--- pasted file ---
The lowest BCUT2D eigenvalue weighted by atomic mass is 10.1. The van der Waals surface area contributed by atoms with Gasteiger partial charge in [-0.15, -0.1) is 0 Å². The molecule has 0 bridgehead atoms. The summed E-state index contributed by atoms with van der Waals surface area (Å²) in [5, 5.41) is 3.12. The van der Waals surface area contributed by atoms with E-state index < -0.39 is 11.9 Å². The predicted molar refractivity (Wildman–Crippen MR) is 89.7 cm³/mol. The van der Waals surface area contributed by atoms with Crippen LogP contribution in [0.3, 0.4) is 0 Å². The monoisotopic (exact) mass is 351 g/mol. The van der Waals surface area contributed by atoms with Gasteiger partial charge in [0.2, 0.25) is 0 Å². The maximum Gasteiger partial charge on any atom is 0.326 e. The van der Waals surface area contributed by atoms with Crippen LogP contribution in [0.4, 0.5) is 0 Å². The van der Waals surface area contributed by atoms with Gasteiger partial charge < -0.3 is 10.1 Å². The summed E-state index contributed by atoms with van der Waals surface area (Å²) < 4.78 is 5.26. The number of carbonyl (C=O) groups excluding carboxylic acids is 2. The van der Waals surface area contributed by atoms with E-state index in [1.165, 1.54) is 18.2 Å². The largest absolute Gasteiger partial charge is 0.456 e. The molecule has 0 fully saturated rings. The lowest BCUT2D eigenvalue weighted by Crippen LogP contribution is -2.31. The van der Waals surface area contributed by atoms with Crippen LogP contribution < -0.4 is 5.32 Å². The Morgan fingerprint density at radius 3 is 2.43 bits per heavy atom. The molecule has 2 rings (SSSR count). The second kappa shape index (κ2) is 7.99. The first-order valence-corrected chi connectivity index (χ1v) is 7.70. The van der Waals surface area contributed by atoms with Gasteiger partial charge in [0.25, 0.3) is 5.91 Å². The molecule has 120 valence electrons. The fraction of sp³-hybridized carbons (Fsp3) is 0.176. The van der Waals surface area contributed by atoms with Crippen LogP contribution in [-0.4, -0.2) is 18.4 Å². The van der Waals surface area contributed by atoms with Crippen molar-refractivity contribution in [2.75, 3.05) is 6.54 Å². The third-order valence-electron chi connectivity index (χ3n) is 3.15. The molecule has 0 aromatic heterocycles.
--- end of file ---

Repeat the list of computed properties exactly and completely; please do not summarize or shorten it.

The lowest BCUT2D eigenvalue weighted by atomic mass is 10.1. The van der Waals surface area contributed by atoms with Gasteiger partial charge in [-0.15, -0.1) is 0 Å². The molecule has 0 bridgehead atoms. The summed E-state index contributed by atoms with van der Waals surface area (Å²) in [5, 5.41) is 3.12. The van der Waals surface area contributed by atoms with E-state index < -0.39 is 11.9 Å². The predicted molar refractivity (Wildman–Crippen MR) is 89.7 cm³/mol. The van der Waals surface area contributed by atoms with Crippen LogP contribution in [0.3, 0.4) is 0 Å². The monoisotopic (exact) mass is 351 g/mol. The van der Waals surface area contributed by atoms with Gasteiger partial charge in [0.2, 0.25) is 0 Å². The maximum Gasteiger partial charge on any atom is 0.326 e. The van der Waals surface area contributed by atoms with Crippen LogP contribution in [0.4, 0.5) is 0 Å². The van der Waals surface area contributed by atoms with Gasteiger partial charge < -0.3 is 10.1 Å². The summed E-state index contributed by atoms with van der Waals surface area (Å²) < 4.78 is 5.26. The number of carbonyl (C=O) groups excluding carboxylic acids is 2. The van der Waals surface area contributed by atoms with E-state index in [1.165, 1.54) is 18.2 Å². The largest absolute Gasteiger partial charge is 0.456 e. The molecule has 0 fully saturated rings. The lowest BCUT2D eigenvalue weighted by Crippen LogP contribution is -2.31. The van der Waals surface area contributed by atoms with Crippen LogP contribution < -0.4 is 5.32 Å². The Morgan fingerprint density at radius 3 is 2.43 bits per heavy atom. The molecule has 2 rings (SSSR count). The second kappa shape index (κ2) is 7.99. The first-order valence-corrected chi connectivity index (χ1v) is 7.70. The van der Waals surface area contributed by atoms with Gasteiger partial charge in [0.25, 0.3) is 5.91 Å². The molecule has 120 valence electrons. The fraction of sp³-hybridized carbons (Fsp3) is 0.176. The van der Waals surface area contributed by atoms with Crippen LogP contribution in [-0.4, -0.2) is 18.4 Å². The van der Waals surface area contributed by atoms with Crippen molar-refractivity contribution in [2.75, 3.05) is 6.54 Å². The third-order valence-electron chi connectivity index (χ3n) is 3.15. The molecule has 0 aromatic heterocycles.